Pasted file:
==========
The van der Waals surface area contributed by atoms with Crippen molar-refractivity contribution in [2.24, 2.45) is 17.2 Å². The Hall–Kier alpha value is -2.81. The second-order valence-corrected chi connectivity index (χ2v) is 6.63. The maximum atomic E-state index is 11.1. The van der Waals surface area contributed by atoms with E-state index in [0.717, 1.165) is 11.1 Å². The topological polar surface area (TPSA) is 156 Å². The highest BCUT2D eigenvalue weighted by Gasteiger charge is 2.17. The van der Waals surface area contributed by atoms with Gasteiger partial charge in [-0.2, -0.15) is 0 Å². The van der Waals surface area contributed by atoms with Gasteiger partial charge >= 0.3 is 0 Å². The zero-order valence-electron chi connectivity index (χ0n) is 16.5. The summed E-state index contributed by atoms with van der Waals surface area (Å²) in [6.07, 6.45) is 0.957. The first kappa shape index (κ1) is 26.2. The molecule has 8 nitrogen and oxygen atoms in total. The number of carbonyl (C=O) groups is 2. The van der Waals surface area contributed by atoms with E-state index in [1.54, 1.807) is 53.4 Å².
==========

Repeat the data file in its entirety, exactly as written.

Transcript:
The van der Waals surface area contributed by atoms with Crippen molar-refractivity contribution in [2.24, 2.45) is 17.2 Å². The Hall–Kier alpha value is -2.81. The second-order valence-corrected chi connectivity index (χ2v) is 6.63. The maximum atomic E-state index is 11.1. The van der Waals surface area contributed by atoms with E-state index in [0.717, 1.165) is 11.1 Å². The topological polar surface area (TPSA) is 156 Å². The highest BCUT2D eigenvalue weighted by Gasteiger charge is 2.17. The van der Waals surface area contributed by atoms with Gasteiger partial charge in [-0.2, -0.15) is 0 Å². The van der Waals surface area contributed by atoms with Gasteiger partial charge >= 0.3 is 0 Å². The zero-order valence-electron chi connectivity index (χ0n) is 16.5. The summed E-state index contributed by atoms with van der Waals surface area (Å²) in [6.07, 6.45) is 0.957. The first kappa shape index (κ1) is 26.2. The molecule has 8 nitrogen and oxygen atoms in total. The number of carbonyl (C=O) groups is 2. The van der Waals surface area contributed by atoms with E-state index in [1.54, 1.807) is 53.4 Å².